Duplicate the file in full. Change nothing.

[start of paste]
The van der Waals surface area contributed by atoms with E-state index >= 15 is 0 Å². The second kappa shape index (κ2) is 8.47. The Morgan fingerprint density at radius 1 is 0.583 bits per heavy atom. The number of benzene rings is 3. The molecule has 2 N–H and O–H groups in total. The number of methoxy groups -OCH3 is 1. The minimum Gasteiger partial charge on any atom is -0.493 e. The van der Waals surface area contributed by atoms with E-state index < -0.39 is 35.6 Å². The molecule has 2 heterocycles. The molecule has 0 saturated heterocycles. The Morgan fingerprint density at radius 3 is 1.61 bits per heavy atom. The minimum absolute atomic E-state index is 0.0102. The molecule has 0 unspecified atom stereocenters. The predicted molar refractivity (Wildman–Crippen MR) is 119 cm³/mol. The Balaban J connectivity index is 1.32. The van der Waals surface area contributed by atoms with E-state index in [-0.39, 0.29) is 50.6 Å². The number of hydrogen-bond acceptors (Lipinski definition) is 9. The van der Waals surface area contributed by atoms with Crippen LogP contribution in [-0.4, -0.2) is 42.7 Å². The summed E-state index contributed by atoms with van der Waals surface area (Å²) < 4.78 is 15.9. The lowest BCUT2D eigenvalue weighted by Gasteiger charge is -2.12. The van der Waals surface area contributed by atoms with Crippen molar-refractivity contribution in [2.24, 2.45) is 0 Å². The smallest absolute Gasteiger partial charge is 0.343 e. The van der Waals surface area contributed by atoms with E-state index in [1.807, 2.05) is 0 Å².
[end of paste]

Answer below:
The van der Waals surface area contributed by atoms with E-state index >= 15 is 0 Å². The second kappa shape index (κ2) is 8.47. The Morgan fingerprint density at radius 1 is 0.583 bits per heavy atom. The number of benzene rings is 3. The molecule has 2 N–H and O–H groups in total. The number of methoxy groups -OCH3 is 1. The minimum Gasteiger partial charge on any atom is -0.493 e. The van der Waals surface area contributed by atoms with E-state index < -0.39 is 35.6 Å². The molecule has 2 heterocycles. The molecule has 0 saturated heterocycles. The Morgan fingerprint density at radius 3 is 1.61 bits per heavy atom. The minimum absolute atomic E-state index is 0.0102. The molecule has 0 unspecified atom stereocenters. The predicted molar refractivity (Wildman–Crippen MR) is 119 cm³/mol. The Balaban J connectivity index is 1.32. The van der Waals surface area contributed by atoms with E-state index in [-0.39, 0.29) is 50.6 Å². The number of hydrogen-bond acceptors (Lipinski definition) is 9. The van der Waals surface area contributed by atoms with Crippen LogP contribution in [-0.4, -0.2) is 42.7 Å². The summed E-state index contributed by atoms with van der Waals surface area (Å²) < 4.78 is 15.9. The lowest BCUT2D eigenvalue weighted by Gasteiger charge is -2.12. The van der Waals surface area contributed by atoms with Crippen molar-refractivity contribution in [2.24, 2.45) is 0 Å². The smallest absolute Gasteiger partial charge is 0.343 e. The van der Waals surface area contributed by atoms with E-state index in [1.807, 2.05) is 0 Å².